Data and Research

The North East has seen the largest fall in smoking prevalence since 2005 when regional working in the North East began through Fresh, with smoking having fallen from 29% in 2005 to 13.1% in 2022.

Fresh has a busy strand of work studying insight, data and latest behaviours around smoking and across the North East to shape priorities and guide campaigns.

We carry out qualitative and quantitative work around attitudes towards tobacco, with a particular focus on exploring public support and motivation for behaviour change.

What we know?

A survey of 793 North East smokers in 2023 found:

  • Nearly half (46%) of current North East smokers say they really want to quit
  • 40% were trying to cut down and 13% were trying to quit
  • Around 1 in 5 say they have a health condition related to smoking….43% of those cited COPD.
  • For smokers who want to quit, 81% mention concern over impact to health and 46% financial reasons
  • 83% of smokers under-estimate the 1 in 2 risk of smoking
  • 77% smokers wish they had never started

We monitor North East public opinion and reflect this back to stakeholders to show the strong levels of support for “making smoking history. The North East has seen some of the highest support in the country for measures to reduce smoking. See our Advocacy page. 

78% of NE adults support the vision of 5% of fewer people smoking by the year 203 and only 7% of adults in the North East think the Government is doing too much to reduce smoking. YouGov Smokefree Survey 2023

We also develop data-led infographics reports for localities to support local discussions and reach a broad range of stakeholders.

Tracking the illegal tobacco market

The availability of illicit tobacco undermines price and age restrictions on tobacco by keeping smokers hooked and providing a cheap accessible source of tobacco to children. Organised criminal gangs are behind the supply and it funds and fuels wider criminal activity in local communities.

Fresh has been monitoring the size and nature of the illegal tobacco market in the North East for over a decade. We provide a regional picture around brands of illegal tobacco, proportion of smokers buying and smoking it, sources for buying and selling and general attitudes towards the illicit market. Latest figures (2021) show:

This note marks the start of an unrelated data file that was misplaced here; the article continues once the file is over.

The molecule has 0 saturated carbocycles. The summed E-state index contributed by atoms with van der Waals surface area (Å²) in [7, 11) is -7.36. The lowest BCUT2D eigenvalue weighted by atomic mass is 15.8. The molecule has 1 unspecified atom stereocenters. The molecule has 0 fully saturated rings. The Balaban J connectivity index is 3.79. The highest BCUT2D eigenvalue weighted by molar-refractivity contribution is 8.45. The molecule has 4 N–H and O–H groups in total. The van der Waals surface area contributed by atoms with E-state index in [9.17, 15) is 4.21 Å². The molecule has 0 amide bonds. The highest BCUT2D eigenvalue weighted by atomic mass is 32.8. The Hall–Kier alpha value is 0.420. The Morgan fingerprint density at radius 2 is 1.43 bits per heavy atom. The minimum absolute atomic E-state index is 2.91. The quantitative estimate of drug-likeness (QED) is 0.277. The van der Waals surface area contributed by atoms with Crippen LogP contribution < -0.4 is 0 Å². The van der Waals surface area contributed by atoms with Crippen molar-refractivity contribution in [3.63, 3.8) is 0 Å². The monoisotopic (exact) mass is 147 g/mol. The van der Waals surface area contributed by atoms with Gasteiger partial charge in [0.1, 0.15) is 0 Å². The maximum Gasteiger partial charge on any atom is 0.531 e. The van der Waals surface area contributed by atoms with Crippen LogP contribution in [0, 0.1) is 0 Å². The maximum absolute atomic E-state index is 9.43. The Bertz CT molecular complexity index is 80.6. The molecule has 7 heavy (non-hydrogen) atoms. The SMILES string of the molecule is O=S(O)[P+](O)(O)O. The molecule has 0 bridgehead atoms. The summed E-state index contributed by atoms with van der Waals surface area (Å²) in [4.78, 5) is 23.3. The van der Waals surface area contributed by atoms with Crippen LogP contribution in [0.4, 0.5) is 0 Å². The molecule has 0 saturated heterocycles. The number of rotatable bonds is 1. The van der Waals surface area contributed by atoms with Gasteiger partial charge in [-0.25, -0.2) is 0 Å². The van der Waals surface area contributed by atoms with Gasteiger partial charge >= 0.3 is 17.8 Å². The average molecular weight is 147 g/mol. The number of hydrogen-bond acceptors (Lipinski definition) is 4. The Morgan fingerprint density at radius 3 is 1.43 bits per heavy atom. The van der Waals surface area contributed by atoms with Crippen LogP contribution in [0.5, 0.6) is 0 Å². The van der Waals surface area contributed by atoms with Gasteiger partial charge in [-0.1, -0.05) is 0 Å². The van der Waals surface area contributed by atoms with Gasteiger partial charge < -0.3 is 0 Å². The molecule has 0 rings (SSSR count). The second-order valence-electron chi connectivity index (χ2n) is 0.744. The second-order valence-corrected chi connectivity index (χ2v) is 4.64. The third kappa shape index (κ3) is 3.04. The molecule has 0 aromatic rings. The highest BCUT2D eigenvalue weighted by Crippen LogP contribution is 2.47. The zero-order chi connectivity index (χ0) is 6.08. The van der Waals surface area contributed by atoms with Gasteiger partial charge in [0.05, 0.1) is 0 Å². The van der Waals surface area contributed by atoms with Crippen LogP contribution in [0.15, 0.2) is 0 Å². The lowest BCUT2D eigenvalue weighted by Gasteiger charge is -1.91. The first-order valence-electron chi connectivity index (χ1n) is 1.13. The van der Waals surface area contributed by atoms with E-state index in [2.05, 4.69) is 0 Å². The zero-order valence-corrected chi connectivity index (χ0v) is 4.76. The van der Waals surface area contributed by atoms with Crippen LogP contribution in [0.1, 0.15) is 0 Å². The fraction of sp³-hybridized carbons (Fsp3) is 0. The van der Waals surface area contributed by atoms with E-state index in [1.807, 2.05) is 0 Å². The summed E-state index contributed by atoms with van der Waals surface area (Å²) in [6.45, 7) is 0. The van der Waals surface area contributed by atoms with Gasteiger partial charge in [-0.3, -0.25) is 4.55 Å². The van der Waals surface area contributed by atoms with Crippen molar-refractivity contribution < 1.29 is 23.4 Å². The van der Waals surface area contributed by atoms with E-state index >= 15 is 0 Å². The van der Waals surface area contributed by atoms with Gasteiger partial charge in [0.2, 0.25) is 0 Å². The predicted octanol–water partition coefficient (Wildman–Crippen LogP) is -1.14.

• Around 11% of all tobacco smoked is illegal – largely unchanged since 2015 but lower than 2009 (15%).
  • 15% of smokers buy illegal tobacco.However 61% of buyers now purchase it at least once a week – an increase
  • 43% of adult buyers mainly purchase from a house or “tab house”, and 29% from a shop (29%). Street sellers make up 9% of purchases and online only 5%

Fresh leads the Illicit Tobacco Partnership – a national collaboration as part of broader strategies to reduce smoking prevalence, protect communities from tobacco-related harm, and stop children from starting in the first place. Visit the Illegal Tobacco Partnership.

North East smoking prevalence since 1998

Further data reports

For more detailed data reports at national level visit:

Action on Smoking and Health to find detailed research reports on many aspects of tobacco control – from the tobacco industry to smoking in pregnancy

ASH local toolkit: ASH also have an excellent Local Toolkit with materials for local public health professionals and councillors involved in tobacco control – including the Ready Reckoner which gives a detailed breakdown of the cost of smoking to local areas.

Local Tobacco Control Profiles   provide a snapshot of the extent of tobacco use, tobacco related harm, and measures being taken to reduce this harm at a local level. These profiles have been designed to help local government and health services to assess the effect of tobacco use on their local populations. They will inform commissioning and planning decisions to tackle tobacco use and improve the health of local communities.

Smoking Habits in the UK from Office for National Statistics provides a breakdown of people who smoke in the UK including the proportion of people who smoke, demographic breakdowns, changes over time and use of e-cigarettes use.

The Smoking, Drinking and Drug use among young people in England survey helps central and local government to better understand young people’s behaviours and to develop policies, plan services and new initiatives and to monitor and evaluate their impact.